How to Read to Kids who can’t sit still!!!

1. Read between the laps. For Mother’s Day, my awesome Hubs did a skit with Sweet Pea, acting out all of “Panda Bear, Panda Bear, What Do You See?” He would read one page, and then they would run a lap around the living room pretending to be whatever animal was featured on that page. (Favorite: Panther that says “meow.” lol.) Anyway, there are tons of books out there that make it easy to do an action for every page of the book. You can act out animal movements with Eric Carle books. Move different body parts for body part books. Have a color scavenger hunt for color-themed books. The ideas could go on forever. Basically, if you can’t fight the wiggling, encourage it even more.

2. Strike when their hands and mouths are busy.
 Mealtimes are prime time for reading to hyper kids. They’re strapped to a chair; their hands are busy; their mouths are busy. Prop that book up behind their bowl and take advantage of sitting time.

3. Abbreviate. 
Nobody said you needed to read every word on a page. If you’re struggling to get through a whole paragraph, just point out the bear, say “Look! A bear!” and turn the page. You’re still building language and literacy skills.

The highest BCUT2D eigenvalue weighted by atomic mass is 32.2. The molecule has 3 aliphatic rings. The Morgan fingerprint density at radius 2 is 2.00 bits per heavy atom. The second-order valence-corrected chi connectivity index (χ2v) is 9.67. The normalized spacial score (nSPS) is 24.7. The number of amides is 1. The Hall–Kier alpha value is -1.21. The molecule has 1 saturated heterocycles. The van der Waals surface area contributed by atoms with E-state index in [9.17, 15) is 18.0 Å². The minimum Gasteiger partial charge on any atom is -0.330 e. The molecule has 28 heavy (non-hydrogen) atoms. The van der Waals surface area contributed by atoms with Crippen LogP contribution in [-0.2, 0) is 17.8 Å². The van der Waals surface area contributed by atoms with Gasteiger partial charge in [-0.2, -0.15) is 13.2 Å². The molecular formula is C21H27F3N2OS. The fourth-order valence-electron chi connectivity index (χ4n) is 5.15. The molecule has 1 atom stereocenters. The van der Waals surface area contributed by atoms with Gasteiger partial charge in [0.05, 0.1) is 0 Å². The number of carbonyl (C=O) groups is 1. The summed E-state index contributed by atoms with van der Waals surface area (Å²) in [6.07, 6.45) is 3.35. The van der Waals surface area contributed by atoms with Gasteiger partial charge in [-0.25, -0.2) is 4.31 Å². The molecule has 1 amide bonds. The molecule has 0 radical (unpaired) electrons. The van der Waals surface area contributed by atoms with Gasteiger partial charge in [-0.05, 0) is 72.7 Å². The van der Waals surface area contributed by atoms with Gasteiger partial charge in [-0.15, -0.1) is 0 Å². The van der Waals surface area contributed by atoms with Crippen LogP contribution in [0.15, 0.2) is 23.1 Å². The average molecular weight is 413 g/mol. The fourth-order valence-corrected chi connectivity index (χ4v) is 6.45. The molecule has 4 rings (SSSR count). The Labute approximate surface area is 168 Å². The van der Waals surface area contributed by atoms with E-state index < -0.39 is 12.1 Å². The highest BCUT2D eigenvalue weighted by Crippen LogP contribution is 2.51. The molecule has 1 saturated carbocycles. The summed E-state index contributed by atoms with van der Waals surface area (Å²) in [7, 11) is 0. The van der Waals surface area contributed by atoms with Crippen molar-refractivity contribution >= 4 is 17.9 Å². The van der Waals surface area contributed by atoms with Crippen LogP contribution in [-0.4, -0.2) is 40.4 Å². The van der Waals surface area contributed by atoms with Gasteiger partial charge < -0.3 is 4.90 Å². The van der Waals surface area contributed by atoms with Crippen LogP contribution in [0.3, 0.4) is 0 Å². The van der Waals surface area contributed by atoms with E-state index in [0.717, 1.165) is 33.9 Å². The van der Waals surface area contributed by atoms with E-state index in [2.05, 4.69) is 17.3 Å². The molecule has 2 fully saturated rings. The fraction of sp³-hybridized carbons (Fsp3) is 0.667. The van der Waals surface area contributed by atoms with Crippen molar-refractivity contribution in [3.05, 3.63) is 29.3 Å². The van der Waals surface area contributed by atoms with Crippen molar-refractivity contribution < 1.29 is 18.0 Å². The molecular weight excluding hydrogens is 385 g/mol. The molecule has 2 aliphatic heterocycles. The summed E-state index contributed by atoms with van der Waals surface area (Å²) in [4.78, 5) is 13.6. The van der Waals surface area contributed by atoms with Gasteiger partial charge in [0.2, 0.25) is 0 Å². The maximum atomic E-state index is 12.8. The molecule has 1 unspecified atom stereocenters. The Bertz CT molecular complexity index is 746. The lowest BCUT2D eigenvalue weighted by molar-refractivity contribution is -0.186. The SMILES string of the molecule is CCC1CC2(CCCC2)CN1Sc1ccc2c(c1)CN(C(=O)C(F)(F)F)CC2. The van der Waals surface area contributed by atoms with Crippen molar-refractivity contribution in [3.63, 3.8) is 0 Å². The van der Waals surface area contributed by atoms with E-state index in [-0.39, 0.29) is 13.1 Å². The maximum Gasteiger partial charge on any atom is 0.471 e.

4. Play to their interests. 
Hit up your local library and pick books with topics you know your child will enjoy. If your kid is currently obsessed with trains (mine is), she might be a little more open to hearing a book about trains than, say, bunnies.

5. Get books that won’t work on your Kindle. 
I’m talking interactive books, a godsend for any toddler, but especially ones that need incentive to sit still. What child doesn’t love to lift flaps, pull tabs and pet fur? Interactive books can keep an otherwise antsy kid engaged.

6. Shoot for the calm. You know your kid’s quietest, cuddliest time of day–maybe right after nap or maybe right before breakfast. That is your golden hour 5 minutes to read.

7. Embrace your Inner Broadway Diva. Sing-songy books are just more fun, especially if they have motions like “Row, Row, Row Your Boat” or “The Itsy-Bitsy Spider.” Let your toddler out of your lap to do the motions; he’ll still benefit from hearing the words sung aloud.

8. Think outside the book. Read street signs on your walk. The label on his breakfast cereal. The grocery list in your back pocket. Opportunities to read are everywhere–and you can fit in a lot of little words here and there, even with a super-hyper kid.